Northern Arizona University’s Southwest Health Equity Research Collaborative (SHERC) recently awarded Joseph Mihaljevic a research grant through its Pilot Project Program.
Mihaljevic, an assistant professor in NAU’s School of Informatics, Computing and Cyber Systems (SICCS), will work with Crystal Hepp, assistant professor in SICCS and Benjamin Ruddell, director of SICCS, on the project titled “Epidemiological modeling to predict spatial disparities in West Nile virus infection risk in the Southwest.”
Maricopa County annually ranks in the top 10 counties for highest number of West Nile virus (WNV)-positive human cases. Mihaljevic, Hepp and Ruddell hope to leverage climate data to predict the risk of WNV transmission from mosquitoes to humans in each zip code on a weekly basis.
“Our hope is to understand how variation in temperature and precipitation across Maricopa County impacts mosquito abundances, which will affect the risk of WNV infection in local communities,” Mihaljevic said. “We then want to see which demographic characteristics help us to understand disparities in infection risk across the county, above and beyond any differences in climate.”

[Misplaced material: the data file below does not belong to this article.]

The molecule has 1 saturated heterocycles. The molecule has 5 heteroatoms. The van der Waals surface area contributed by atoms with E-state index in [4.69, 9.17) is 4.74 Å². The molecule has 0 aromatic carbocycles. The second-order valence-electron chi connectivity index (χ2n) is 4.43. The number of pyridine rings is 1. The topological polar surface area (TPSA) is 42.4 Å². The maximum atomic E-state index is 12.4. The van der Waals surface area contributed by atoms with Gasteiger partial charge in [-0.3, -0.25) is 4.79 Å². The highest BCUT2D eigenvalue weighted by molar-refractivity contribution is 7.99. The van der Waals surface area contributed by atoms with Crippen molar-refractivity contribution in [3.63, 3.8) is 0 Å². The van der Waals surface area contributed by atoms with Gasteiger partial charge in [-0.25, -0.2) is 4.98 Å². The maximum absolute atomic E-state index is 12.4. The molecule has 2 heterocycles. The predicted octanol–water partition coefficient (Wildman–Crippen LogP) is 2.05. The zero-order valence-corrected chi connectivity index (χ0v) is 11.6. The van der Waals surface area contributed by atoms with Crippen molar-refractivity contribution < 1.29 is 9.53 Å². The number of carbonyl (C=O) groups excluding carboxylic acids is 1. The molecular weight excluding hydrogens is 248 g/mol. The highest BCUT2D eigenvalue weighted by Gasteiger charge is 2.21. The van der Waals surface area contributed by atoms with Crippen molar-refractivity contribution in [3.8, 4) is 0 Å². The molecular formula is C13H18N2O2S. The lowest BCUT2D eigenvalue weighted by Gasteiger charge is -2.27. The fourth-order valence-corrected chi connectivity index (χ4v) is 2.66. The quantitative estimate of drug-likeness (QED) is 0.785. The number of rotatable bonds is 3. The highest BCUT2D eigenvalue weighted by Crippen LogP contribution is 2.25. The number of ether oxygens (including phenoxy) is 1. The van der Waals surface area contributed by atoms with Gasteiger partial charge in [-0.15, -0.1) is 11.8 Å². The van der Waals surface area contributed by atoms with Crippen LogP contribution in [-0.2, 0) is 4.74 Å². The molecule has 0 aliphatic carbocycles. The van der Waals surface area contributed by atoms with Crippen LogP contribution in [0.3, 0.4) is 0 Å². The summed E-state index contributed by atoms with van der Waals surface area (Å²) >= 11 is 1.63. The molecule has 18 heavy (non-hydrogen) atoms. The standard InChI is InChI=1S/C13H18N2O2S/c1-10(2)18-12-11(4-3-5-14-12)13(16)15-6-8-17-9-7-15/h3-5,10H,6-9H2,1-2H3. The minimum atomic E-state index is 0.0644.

Mihaljevic said that their long-term goal is to use modeling to understand WNV across the US in different ecoregions and to develop more refined mosquito control strategies that are informed by microclimates and the demographics of local communities.
“Overall we hope to reduce the burden of disease in an equitable manner,” Mihaljevic said.
The Investigator Development Core (IDC) of SHERC funded the Mihaljevic’s new pilot projects during the fourth annual cycle of its five-year grant. The IDC currently supports 13 pilot projects, investing more than $900,000 in direct costs in funding for health equity research. In total, the SHERC IDC has supported 17 pilot projects — three that have already ended — across different fields that are all related to improving health equity.
The purpose of the Pilot Project Program is to provide preliminary seed funding to support and mentor junior investigators with projects that address diseases that disproportionately impact populations vulnerable to health disparities as well as projects that lead to development and support of sustainable relationships with community-based partners.
“I’m very appreciative of this funding opportunity from SHERC and the NIH. This pilot project will help propel my collaboration with Dr. Hepp, who has been studying WNV in the US Southwest for many years, and with Dr. Ruddell, who is an expert in urban environments,” Mihaljevic said. “Importantly, I hope that this project will position our team to make rapid advances towards predicting where and when we will see large outbreaks of WNV.”
SHERC is a National Institutes of Health (NIH) funded cooperative agreement with the Center for Health Equity Research at Northern Arizona University. SHERC is supported by funding from the National Institute on Minority Health and Health Disparities of the NIH (U54MD012388).